December 1, 2002 06:09 PM
There's a concept in Noh theatre that can be reduced to "inside seven, outside ten" and "inside ten, outside seven" (to really generally paraphrase Noh-treatise-writer Zeami).
The idea Zeami talks about is that an experienced Noh performer's external expression will be subtle, as if he felt ten (or, if he were in Spinal Tap, eleven) but expressed seven. By contrast, the young performer who hasn't established the internal performance should compensate by expressing externally more than he feels. It's not quite as as simple as that, of course; Zeami takes hundreds more words of conviction and detail to say this.
What is important to me, though, is not merely the message to the actor, but the application of this concept to art in general. I've been thinking about it in relation to graphic design, particularly design for the web, where the design doesn't stand by itself.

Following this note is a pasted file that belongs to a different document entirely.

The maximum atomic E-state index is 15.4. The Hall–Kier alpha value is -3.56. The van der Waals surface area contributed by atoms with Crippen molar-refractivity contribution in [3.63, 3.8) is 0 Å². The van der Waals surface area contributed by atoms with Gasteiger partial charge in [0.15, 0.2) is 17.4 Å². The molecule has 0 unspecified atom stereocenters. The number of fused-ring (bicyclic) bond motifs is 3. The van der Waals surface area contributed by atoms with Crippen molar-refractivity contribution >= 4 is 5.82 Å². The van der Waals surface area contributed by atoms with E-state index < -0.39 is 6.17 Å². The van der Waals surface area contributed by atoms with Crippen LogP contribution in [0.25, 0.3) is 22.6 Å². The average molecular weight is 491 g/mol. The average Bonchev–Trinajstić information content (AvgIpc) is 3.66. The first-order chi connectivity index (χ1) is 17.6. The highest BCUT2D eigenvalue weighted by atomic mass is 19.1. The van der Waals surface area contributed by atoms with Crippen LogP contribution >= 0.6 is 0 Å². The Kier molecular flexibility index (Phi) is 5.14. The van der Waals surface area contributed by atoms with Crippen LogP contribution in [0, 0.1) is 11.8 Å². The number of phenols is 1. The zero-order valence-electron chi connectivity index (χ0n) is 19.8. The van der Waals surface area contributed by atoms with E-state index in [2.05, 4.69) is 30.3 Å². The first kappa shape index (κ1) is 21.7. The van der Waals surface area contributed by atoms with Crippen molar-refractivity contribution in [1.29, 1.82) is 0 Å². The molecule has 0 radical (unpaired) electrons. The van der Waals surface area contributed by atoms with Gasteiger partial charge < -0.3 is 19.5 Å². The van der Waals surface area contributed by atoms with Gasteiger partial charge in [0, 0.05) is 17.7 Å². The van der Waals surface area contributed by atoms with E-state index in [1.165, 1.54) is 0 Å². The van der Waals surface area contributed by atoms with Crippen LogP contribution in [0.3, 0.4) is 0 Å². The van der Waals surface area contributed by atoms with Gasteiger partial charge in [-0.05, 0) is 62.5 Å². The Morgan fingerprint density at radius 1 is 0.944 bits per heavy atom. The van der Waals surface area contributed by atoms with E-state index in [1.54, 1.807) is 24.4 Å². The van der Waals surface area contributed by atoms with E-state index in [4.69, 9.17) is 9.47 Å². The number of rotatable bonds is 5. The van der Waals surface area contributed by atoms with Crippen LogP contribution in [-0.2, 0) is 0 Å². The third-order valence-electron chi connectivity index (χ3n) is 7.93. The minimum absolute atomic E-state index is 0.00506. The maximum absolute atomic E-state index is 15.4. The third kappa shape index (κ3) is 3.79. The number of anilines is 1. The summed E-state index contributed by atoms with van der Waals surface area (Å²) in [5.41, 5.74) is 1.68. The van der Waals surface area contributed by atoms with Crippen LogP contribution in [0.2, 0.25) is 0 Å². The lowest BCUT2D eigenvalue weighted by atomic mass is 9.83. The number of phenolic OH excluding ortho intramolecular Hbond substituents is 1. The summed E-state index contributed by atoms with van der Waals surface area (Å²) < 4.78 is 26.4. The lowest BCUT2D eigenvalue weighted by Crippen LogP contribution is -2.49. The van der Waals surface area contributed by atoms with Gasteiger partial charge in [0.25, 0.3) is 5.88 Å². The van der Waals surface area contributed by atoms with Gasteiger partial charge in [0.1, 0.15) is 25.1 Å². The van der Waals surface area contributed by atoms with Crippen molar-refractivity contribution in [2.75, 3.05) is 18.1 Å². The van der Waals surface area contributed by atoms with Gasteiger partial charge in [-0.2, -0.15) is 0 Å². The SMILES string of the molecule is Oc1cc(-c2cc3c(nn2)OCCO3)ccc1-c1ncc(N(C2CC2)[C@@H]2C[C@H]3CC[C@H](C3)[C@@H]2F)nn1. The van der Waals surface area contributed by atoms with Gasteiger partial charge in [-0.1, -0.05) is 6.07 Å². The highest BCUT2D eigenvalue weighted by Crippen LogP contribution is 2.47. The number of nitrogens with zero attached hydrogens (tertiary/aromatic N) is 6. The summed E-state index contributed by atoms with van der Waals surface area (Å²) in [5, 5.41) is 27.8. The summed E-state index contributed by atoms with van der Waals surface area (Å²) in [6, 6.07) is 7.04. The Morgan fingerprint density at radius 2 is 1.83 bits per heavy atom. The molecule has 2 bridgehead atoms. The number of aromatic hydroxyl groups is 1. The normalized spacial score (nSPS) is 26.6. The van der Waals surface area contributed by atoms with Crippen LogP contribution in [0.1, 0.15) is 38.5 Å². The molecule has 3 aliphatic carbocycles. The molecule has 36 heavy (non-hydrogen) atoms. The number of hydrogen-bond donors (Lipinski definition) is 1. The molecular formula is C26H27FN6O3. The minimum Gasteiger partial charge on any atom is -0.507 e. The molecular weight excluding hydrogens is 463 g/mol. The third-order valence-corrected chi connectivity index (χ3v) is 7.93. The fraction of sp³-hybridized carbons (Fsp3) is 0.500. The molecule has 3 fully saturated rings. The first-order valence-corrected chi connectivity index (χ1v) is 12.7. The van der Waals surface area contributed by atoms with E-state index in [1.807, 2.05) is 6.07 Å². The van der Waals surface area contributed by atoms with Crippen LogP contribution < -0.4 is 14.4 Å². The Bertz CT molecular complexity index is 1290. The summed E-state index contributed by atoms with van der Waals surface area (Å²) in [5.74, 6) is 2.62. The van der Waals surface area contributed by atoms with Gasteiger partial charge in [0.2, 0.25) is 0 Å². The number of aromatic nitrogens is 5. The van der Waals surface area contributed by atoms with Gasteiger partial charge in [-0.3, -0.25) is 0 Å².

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Good design follows and helps shape the function and content of a site (form follows function, yes, but function can also follow form). So, for a site about words and content, good graphics will subtly express the content - will underline a theme. But - it doesn't necessarily follow that the elaborate, page-filling images created by some [typically quite young, which is also Zeami-appropriate] designers are bad design. Rather, in those cases, the images are speaking the themes of their sites when the content isn't there.
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